IMPUTING INCOME TO UNEMPLOYED OR UNDEREMPLOYED PARENTS

In a recent child support case involving unmarried parents, the mother attempted to impute income to the father. The father lost his job as a commodity broker as a result of his misappropriation of funds.  The mother introduced a report from a vocational expert in an attempt to impute income to the father.

In a case captioned, Damask v. Ryabchenko, the Florida Court of Appeal began by pointing out that Florida’s child support guideline presumptively set forth the amount that trial courts should award as child support in initial proceedings and modification proceedings.  The child support guidelines can be also used to provide a basis to prove that there has been a substantial change of circumstances that warrants a modification of child support.

Income should be imputed to unemployed or underemployed parents when their unemployment or underemployment is voluntary. If a parent is voluntarily unemployed or underemployed, the parent’s probable earnings are determined based upon his or her recent earnings, qualifications, and prevailing earnings in the community. The party seeking to impute income has the burden of proving that the other party’s unemployment or underemployment was voluntary, and must provide evidence to the court that income is available to the payor from employment for which he or she is qualified by education, experience, and geographic location.  In determining geographic location, consideration should be given to the parties’ custody and visitation schedule and the parties historical utilization of time-sharing with their children.

In imputing income to parents, trial courts must conduct a two-step analysis.  First, trial courts must determine whether a party’s loss of income was voluntary.  Second, the trial court must determine whether the party’s unemployment or underemployment was the result of less than diligent efforts to find employment paying income at or above the amount of income that was previously earned, or as a result of a party’s pursuit of his or her own interests.

Where parties lose their jobs because of misconduct, this constitutes voluntary unemployment.  Some examples of misconduct, include pilots losing their jobs when they fail drug tests, parents losing their jobs due to absenteeism, and parents losing their jobs as a result of misconduct outside of the workplace.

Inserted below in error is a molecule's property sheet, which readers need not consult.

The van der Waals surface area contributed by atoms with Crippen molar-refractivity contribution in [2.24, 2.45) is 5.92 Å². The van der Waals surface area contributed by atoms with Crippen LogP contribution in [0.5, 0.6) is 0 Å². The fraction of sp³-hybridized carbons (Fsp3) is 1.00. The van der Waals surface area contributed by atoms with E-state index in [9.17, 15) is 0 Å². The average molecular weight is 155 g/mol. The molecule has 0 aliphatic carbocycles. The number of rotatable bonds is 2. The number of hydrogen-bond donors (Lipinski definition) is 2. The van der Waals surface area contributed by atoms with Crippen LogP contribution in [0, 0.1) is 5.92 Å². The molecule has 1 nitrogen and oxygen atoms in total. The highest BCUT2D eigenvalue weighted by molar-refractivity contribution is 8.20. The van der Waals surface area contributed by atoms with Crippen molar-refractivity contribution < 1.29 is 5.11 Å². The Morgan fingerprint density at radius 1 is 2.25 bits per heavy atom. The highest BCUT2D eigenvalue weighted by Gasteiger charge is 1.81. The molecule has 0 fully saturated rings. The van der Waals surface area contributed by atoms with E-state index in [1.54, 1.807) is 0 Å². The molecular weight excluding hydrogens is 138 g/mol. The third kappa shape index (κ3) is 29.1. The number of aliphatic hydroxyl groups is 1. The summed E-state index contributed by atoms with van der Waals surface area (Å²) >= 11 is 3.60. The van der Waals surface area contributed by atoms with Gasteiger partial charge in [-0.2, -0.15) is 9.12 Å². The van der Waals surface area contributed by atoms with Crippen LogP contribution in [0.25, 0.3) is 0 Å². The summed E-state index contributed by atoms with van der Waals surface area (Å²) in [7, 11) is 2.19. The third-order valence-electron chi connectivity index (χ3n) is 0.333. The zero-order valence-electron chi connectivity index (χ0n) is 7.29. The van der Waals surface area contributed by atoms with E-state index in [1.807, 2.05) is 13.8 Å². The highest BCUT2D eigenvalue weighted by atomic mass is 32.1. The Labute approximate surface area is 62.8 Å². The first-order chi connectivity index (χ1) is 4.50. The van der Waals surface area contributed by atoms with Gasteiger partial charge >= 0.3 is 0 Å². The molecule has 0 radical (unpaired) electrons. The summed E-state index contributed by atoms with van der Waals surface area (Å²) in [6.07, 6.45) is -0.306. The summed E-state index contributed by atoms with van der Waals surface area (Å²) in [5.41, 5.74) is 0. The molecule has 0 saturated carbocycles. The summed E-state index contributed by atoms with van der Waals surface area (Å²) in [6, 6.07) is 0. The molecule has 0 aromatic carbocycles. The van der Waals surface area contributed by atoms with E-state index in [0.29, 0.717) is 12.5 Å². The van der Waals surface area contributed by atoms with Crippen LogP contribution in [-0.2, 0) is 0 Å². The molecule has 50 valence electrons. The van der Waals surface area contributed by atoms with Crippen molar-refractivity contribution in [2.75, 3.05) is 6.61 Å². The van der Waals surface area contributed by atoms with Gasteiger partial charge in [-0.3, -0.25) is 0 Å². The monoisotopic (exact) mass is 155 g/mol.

Additionally, trial courts must decide whether a payor’s unemployment or underemployment was the result of less than diligent efforts to obtain employment or as a result of a party’s pursuit of their own interests.  A trial

Court can only impute income at an amount that is supported by evidence of employment potential or probable earnings based on the party’s qualifications, job history and prevailing wages in the community.  The party seeking to impute income has the burden of proof to demonstrate a source and amount of income that can be imputed from employment that is available and for which the party is qualified by experience, education, licensure (if required), and geographic location. Past earned income has no bearing unless it is reflective of current reality.  A trial court must look at the payor’s qualifications, employment history, and the prevailing level of earnings in the community for jobs that are available.

In the case at bar, the father provided the trial court with evidence that he could not return to work in the same capacity.  He worked in a small industry and his name was tarnished as a result of his misconduct.  After a job search that was unsuccessful, the father started his own company.  In this case, the trial failed to make appropriate findings of fact concerning the father’s qualifications, his employment history, and the prevailing earnings level in the community.  Additionally, the mother failed to introduce sufficient evidence concerning these matters.  Therefore, there was insufficient evidence presented to the trial court to support its conclusion that the father’s underemployment was the result of the father’s failure to attempt to find comparable employment. Accordingly, the Florida Court of Appeal reversed the trial court and remanded this case for the rehearing of these issues.

To speak with a Wellington, Florida attorney who represents unmarried parents to discuss child custody and visitation and child support, contact the Lane Law Firm, P.A. at (561) 363-3400.

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